Sun Java System Web Server 7.0 Update 4 Administrator's Guide

Configuring Access Control

The server supports authentication and authorization through the use of locally stored access control lists (ACLs), which describe what access rights a user has for a resource. For example, an entry in an ACL can grant a user named John read permission to a particular folder, misc.

This section describes the process of restricting access to the files or directories on your web site. You can set global access control rules for all servers, and also individually for specific servers. For instance, a human resources department might create ACLs allowing all authenticated users to view their own payroll data, but restrict access to updating data to only human resource personnel responsible for payroll.

The core ACLs supported by the server are three types of authentication: basic, SSL, and digest.

To edit access control settings, perform the following tasks:

  1. Click theConfigurations tab and select the configuration.

  2. Click theSecurity sub tab > Access Control sub tab.

  3. Click theAdd ACL button to add a new ACL or click existing ACL to edit the settings.

Adding an Access Control List (ACL)

The following section describes the process of adding a new ACL to the configuration.

  1. Click the Configurations tab and select the configuration.

  2. Click theAccess Control sub tab > Access Control Lists sub tab.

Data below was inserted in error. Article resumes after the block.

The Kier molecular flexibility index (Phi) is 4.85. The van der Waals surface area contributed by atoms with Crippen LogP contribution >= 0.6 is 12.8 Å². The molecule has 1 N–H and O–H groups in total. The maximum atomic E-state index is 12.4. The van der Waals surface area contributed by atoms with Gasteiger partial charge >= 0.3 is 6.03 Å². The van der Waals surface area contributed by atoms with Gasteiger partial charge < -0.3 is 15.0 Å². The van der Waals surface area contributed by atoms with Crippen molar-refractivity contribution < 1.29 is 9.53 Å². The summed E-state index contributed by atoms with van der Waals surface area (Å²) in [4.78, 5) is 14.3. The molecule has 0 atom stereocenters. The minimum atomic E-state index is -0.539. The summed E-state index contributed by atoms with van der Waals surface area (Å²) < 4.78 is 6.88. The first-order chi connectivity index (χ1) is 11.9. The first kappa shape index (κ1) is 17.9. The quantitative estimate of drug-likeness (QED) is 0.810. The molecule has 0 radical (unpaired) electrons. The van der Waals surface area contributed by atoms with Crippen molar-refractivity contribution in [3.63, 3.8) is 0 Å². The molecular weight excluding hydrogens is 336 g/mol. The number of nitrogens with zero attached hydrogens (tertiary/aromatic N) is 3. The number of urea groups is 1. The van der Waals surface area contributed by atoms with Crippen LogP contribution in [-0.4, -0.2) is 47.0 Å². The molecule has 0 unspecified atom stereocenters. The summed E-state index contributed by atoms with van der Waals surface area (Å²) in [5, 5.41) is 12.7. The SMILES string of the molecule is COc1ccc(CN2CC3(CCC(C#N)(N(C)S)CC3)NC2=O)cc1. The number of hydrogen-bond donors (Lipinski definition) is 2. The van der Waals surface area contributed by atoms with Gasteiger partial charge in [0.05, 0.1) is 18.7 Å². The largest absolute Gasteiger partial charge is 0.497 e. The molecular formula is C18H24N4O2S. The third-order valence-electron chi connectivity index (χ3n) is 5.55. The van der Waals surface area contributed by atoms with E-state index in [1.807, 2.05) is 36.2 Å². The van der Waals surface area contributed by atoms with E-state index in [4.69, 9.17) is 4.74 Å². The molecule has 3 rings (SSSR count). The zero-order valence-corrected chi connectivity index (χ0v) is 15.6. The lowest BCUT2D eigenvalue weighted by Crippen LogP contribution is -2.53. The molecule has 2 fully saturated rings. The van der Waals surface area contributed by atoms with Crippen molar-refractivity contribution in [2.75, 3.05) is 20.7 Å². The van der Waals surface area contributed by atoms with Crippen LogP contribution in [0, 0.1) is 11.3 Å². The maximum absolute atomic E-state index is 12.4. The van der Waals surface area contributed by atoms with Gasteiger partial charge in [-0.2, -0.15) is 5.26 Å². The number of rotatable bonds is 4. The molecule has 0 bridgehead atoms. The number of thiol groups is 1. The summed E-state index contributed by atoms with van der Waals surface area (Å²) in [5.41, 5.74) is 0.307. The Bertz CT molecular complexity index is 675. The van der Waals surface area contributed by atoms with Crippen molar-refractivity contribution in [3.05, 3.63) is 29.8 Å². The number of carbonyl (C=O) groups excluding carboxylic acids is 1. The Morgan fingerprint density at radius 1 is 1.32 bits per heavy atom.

3. Click theNew button to add a new ACL.

Configure the following parameters:

Table 7–2 ACL Parameters




Named/URI/Path. Select the type of resource you need to set access restriction and specify the value. Example for URI resource — “/sales”. Example for Path resource — “/usr/sun/server4/docs/cgi-bin/*”. 

Authentication DB

Authentication Database lets you select a database the server will use to authenticate users.

The default is keyfile

Authentication Method

  1. Basic — uses the HTTP Basic method to obtain authentication information from the client. The username and password are only encrypted over the network if SSL is turned on for the server.

  2. SSL — uses the client certificate to authenticate the user. To use this method, SSL must be turned on for the server. When encryption is on, you can combine Basic and SSL methods.

  3. Digest — uses an authentication mechanism that provides a way for a browser to authenticate based on username and password without sending the username and password as clear text. The browser uses the MD5 algorithm to create a digest value using the user’s password and some information provided by the Web Server. Note that in order to use Digest the underlying auth-db must support digest as well. This means either a File auth-db using digestfile or an LDAP auth-db must be present if the Digest Authentication Plug-in has been installed

  4. Other — uses a custom method created using the access control API.